Back when I was a college student, I dated a guy who was going to be a lawyer. I was contemplating law school, too, so we seemed to have a lot in common. Unfortunately, I lost all our arguments and the relationship was a disaster from start to finish. He was far more experienced than I, relationship-wise, was older than me, and moved more quickly than prudence would dictate. My heart broke when he told me that he didn’t love me anymore.
My heart wasn’t the only thing broken: my trust in men was broken, too.
In all fairness to him, I was too immature for a romantic relationship. I opened my heart to him quicker than I should’ve and allowed him to pursue me, even when my gut instincts screamed not to, and set myself up for a fall. I didn’t see that then, though. All I saw was how he had betrayed my trust.
Haven’t we all been there? We trust someone, possibly a romantic interest, possibly a friend or family member. This person breaks our trust, sometimes in relatively unhurtful ways, sometimes in devastating ways, sometimes in cruel and evil ways that leave lifelong scars. The victim limps away.
At times, the victim vows to never trust anyone again; it’s too hard, too scary, too potentially dangerous to be vulnerable.
That’s where I was my junior year of college. Two more guys had dumped me unceremoniously, damaging my trust in men even further, and I was petrified, convinced men were all heartbreakers. I circled around them, avoided them like the Bubonic plague, and turned down every guy who asked me out on a date.
God has an interesting sense of humor, though. He plopped me down in the middle of a church singles’ group that was filled with—you guessed it—men. I had to talk to them at lunch after Sunday church, at Friday night Bible study, at Wednesday evening dinner before prayer meeting. And some of them were actually nice guys. Not perfect, but not heartbreaker material, either.
At one point, I wondered aloud to one of them, “I wonder why there’s so many nice single guys in the singles’ group?” I meant “Why are they still single if they’re so nice?” but he thought the aspartame in my Diet Coke had eaten my brain cells. Single men in a singles group. Duh.
When he asked me out, I said no. I added an explanation that “I was still getting over a bad relationship and wasn’t ready to date again.”
He thought I was shooting him down with a “line”.
I thought I was protecting myself and being nice by providing a truthful but vague reason.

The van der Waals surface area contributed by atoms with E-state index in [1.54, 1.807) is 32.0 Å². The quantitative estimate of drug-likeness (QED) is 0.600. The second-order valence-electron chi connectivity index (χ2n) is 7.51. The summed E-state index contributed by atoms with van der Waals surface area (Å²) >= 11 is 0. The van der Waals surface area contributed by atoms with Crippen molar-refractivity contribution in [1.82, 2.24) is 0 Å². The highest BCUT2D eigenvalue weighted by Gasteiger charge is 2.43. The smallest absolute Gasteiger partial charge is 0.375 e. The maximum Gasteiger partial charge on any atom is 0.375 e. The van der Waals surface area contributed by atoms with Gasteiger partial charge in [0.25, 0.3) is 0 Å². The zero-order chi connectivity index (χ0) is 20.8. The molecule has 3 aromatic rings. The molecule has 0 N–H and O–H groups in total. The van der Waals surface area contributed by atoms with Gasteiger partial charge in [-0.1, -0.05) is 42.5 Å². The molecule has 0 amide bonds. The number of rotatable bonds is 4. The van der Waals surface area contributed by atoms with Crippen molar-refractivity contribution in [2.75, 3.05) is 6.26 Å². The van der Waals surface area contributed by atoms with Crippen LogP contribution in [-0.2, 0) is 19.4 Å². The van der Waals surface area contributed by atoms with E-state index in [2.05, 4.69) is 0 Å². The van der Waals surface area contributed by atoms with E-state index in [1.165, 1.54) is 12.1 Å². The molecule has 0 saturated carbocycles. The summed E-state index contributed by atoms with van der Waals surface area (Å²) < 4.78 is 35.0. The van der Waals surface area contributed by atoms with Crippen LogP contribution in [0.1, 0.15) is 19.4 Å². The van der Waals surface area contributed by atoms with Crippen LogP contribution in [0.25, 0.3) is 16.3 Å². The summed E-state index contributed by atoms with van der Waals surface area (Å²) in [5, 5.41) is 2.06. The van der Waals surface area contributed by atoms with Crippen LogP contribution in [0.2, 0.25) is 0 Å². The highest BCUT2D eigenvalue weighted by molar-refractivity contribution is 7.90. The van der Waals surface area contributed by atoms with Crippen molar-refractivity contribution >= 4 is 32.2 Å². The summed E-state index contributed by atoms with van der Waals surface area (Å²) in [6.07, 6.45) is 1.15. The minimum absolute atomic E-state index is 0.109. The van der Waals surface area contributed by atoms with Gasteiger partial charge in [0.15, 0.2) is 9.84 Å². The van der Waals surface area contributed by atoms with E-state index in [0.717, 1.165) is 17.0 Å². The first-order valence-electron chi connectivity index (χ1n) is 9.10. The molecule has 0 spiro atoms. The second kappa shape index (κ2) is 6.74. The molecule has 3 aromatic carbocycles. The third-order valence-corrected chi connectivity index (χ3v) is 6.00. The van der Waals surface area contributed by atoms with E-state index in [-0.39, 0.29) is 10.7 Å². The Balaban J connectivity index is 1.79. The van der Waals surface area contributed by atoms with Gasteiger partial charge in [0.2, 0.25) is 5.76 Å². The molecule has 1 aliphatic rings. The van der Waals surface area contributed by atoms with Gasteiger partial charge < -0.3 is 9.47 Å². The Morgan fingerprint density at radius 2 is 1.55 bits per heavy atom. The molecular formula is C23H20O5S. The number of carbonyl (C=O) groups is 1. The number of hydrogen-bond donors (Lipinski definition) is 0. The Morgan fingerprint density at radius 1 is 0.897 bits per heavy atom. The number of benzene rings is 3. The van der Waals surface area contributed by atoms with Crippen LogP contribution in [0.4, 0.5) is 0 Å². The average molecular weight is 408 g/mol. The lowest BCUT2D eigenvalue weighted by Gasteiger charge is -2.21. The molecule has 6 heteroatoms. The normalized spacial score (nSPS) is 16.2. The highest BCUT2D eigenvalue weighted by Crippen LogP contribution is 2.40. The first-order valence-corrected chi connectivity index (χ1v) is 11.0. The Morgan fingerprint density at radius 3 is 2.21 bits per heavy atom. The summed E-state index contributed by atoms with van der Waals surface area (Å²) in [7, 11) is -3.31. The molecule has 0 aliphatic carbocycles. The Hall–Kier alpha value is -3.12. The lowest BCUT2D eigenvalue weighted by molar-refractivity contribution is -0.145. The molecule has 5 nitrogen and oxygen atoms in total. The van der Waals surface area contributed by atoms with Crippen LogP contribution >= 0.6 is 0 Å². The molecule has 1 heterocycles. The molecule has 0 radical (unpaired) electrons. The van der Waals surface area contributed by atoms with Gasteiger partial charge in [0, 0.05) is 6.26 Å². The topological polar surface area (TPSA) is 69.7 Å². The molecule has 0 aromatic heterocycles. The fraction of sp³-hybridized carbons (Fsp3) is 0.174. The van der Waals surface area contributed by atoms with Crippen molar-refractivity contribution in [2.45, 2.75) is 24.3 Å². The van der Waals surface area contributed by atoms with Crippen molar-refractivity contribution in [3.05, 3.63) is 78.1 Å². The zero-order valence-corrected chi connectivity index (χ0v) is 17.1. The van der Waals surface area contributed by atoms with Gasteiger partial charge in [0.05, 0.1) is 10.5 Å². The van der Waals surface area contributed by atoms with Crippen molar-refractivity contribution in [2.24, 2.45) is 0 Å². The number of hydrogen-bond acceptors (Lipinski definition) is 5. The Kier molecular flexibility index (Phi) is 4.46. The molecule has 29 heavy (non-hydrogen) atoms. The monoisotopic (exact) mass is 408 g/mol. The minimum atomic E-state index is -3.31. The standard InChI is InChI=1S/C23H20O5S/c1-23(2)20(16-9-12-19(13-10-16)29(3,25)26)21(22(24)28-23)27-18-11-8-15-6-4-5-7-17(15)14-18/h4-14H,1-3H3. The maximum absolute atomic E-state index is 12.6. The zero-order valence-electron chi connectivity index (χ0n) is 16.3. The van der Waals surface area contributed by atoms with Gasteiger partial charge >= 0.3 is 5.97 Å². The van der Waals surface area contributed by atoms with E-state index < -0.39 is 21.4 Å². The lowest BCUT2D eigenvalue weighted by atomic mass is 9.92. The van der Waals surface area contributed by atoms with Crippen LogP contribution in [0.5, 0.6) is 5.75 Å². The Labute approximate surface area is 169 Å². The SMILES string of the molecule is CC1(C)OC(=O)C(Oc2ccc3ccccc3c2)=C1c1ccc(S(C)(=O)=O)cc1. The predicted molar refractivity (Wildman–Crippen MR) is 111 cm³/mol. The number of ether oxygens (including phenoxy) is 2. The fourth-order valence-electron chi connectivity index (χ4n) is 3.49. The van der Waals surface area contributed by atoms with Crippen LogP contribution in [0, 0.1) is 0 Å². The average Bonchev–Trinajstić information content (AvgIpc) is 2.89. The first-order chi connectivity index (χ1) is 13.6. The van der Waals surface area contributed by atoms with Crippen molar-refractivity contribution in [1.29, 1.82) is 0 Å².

But simply because two people have something in common doesn’t mean they behave the same way. He was male, just like the ex-boyfriend who had hurt me, but testosterone and XY chromosomes appear to be the only things they held in common.
After he asked me out, I watched him warily: was he going to start following me around? Was he going to disrespect me? Was he going to completely ignore my existence? Was he going to be a big-time jerk?
He did none of those things. We went on a singles’ retreat. During a hike through the woods, he held a branch out of my way. A simple gesture, but it’s always stuck in my mind as a turning point in my realization that not all men were untrustworthy. Some might even be courteous enough to be considerate of other people’s needs.
When someone betrays our trust, it’s tempting to lump similar people in with the betrayer. A husband abuses you, a friend spreads your business all over the internet, an admired authority figure turns out to be a hypocrite. But is that really true?
I don’t think so.
- Just because your husband abuses you doesn’t mean that all men are abusive.
- Just because your friend gossips about you doesn’t mean that all friends are gossips.
- Just because an authority figure—pastor, president, personal hero—proves to be unworthy of your respect doesn’t mean that all people in those positions are doing to be unworthy.
Depending on the depth of the betrayal, it may take a long time to trust anyone again. But it is possible. You may never trust the betrayer again (and in some cases, it would be unwise to do so and imprudent or impossible to reconcile with the most extreme, unchanged abusers).
But no matter how devastated and broken your heart is, no matter who betrayed you, no matter how difficult this is to see, there are people who are worthy of your trust. You may need help finding those people but they are there.
It was risky to open my heart to anyone after my negative experiences. But after observing this nice single guy for several months, I changed my mind about him and had to decide whether to pursue him or wait around for him to pursue me. I flirted outrageously with him at a wedding reception, realized that he was more than a little confused at my mysterious, is-she-or-isn’t-she-flirting behavior, and had to make my intentions clearer.
“Would you like to talk sometime?” I asked.
He said yes.
A few months later, he asked another question, and I had another decision to make.
Reader, I married him.
Have you ever had your trust broken? How hard was it to trust other people again?